Am I right in thinking that the Axiom of Choice is unprovable? But its just taken as fact.
I was wondering if someone could please provide an example of something that is "unprovable"? Is the Continuum Hypothesis such an example?
Also, I remember reading a while ago about the possible existence of theorems that were "unprovable" and so were true (because if they were false there would exist a counter-example, which would be a proof that they were false). However, surely this is a contradiction? Surely any example that could be proven false by a counter example cannot be proven to be unprovable?
I hope those questions make sense...
If a theorem is unprovable (that is can neither be proven nor disproven) in such a system there can be no counter example since just displaying it is a proof that the purported theorem is false.
So any candidate for theoremhood within such a system that has a counter example cannot be unprovable, so all unprovable theorems posses no counterexamples.
(there is probably more than one fundamental error in the above)
I think a theorem may be unprovable in two ways, relatively to its truth.
"Provable" presumes that a list of axioms has been chosen. A theorem is true if it is true in any mathematical model that satisfies the axioms. A theorem is provable if it can be deduced, step by step, using the axioms and usual deduction rules (this leads to a kind of constructive vision of truth: is "true" (= provable) what I can prove is true).
A theorem may be unprovable because:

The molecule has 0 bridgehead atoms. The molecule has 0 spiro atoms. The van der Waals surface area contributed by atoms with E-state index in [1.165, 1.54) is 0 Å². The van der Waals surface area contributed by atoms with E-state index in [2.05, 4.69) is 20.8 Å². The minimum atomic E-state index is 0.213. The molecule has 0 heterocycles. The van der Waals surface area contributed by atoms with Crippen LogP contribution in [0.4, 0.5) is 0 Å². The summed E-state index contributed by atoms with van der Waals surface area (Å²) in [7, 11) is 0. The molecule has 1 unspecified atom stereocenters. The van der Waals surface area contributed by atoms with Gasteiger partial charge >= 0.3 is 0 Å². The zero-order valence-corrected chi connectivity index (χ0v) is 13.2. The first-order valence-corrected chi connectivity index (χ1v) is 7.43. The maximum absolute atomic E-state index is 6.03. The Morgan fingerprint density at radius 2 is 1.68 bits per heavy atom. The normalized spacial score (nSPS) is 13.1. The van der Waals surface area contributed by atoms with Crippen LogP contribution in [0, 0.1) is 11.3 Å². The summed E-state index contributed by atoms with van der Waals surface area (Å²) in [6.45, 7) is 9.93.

1) The axioms are not sufficiently precise to settle the question: there are models where the theorem is true, others where it is false. This is the case of Euclid's fifth postulate, it can't be proved from the others (cf. non-Euclidean geometries). I think this is the case of CH (the continuum hypothesis) or for AC (axiom of choice), but I'm not sure, and I'm not sure we know or can know. In a sketchy way, that would mean that the abstract mathematical universe that is defined by the "usual axioms" is actually not completely defined by them, and some properties remain free, like CH. We can choose to work with a more precisely specified model of maths by choosing to take CH as a new axiom. Or by choosing to take its negation. Both choices are equally wise (logically), they induce no additional contradiction.
2) The axioms are sufficiently precise so that the theorem is true in every model, but the truth of the theorem can't be proved from the axioms. This is where Gödel's incompleteness theorem is involved: it gives an example of such a situation. But not a very simple or interesting one... A few "elementary" examples were found since then, the most well-know is Goodstein's theorem I think.